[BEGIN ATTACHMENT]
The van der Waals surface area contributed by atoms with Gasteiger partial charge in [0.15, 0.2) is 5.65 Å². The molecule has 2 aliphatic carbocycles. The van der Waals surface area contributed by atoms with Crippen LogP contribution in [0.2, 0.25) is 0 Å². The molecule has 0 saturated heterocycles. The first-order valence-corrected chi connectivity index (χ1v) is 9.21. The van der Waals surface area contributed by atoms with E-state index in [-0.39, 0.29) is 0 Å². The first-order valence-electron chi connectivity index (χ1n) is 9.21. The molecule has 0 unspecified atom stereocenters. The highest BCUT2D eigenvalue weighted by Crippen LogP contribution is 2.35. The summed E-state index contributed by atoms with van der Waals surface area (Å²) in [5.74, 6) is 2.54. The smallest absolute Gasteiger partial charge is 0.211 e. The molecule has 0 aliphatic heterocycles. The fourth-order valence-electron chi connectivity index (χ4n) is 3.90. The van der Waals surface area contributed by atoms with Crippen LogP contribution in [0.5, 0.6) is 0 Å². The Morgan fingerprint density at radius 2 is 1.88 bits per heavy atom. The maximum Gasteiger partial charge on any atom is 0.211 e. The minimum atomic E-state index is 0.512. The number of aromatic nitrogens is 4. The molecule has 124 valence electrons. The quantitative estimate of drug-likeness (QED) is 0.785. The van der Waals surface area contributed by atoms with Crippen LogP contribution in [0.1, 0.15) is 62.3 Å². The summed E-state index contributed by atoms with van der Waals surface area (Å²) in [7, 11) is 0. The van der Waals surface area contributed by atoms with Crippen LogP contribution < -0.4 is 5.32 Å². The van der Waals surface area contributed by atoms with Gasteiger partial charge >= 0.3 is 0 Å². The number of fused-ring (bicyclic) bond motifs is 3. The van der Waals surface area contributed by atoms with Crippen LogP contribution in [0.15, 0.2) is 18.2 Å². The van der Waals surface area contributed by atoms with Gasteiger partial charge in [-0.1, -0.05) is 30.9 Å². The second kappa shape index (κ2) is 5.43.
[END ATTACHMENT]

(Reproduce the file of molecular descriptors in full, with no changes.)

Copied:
The van der Waals surface area contributed by atoms with Gasteiger partial charge in [0.15, 0.2) is 5.65 Å². The molecule has 2 aliphatic carbocycles. The van der Waals surface area contributed by atoms with Crippen LogP contribution in [0.2, 0.25) is 0 Å². The molecule has 0 saturated heterocycles. The first-order valence-corrected chi connectivity index (χ1v) is 9.21. The van der Waals surface area contributed by atoms with E-state index in [-0.39, 0.29) is 0 Å². The first-order valence-electron chi connectivity index (χ1n) is 9.21. The molecule has 0 unspecified atom stereocenters. The highest BCUT2D eigenvalue weighted by Crippen LogP contribution is 2.35. The summed E-state index contributed by atoms with van der Waals surface area (Å²) in [5.74, 6) is 2.54. The smallest absolute Gasteiger partial charge is 0.211 e. The molecule has 0 aliphatic heterocycles. The fourth-order valence-electron chi connectivity index (χ4n) is 3.90. The van der Waals surface area contributed by atoms with Crippen LogP contribution in [0.5, 0.6) is 0 Å². The Morgan fingerprint density at radius 2 is 1.88 bits per heavy atom. The maximum Gasteiger partial charge on any atom is 0.211 e. The minimum atomic E-state index is 0.512. The number of aromatic nitrogens is 4. The molecule has 124 valence electrons. The quantitative estimate of drug-likeness (QED) is 0.785. The van der Waals surface area contributed by atoms with Crippen LogP contribution in [0.1, 0.15) is 62.3 Å². The summed E-state index contributed by atoms with van der Waals surface area (Å²) in [7, 11) is 0. The van der Waals surface area contributed by atoms with Crippen LogP contribution < -0.4 is 5.32 Å². The van der Waals surface area contributed by atoms with Gasteiger partial charge >= 0.3 is 0 Å². The number of fused-ring (bicyclic) bond motifs is 3. The van der Waals surface area contributed by atoms with Crippen LogP contribution in [0.15, 0.2) is 18.2 Å². The van der Waals surface area contributed by atoms with Gasteiger partial charge in [-0.1, -0.05) is 30.9 Å². The second kappa shape index (κ2) is 5.43.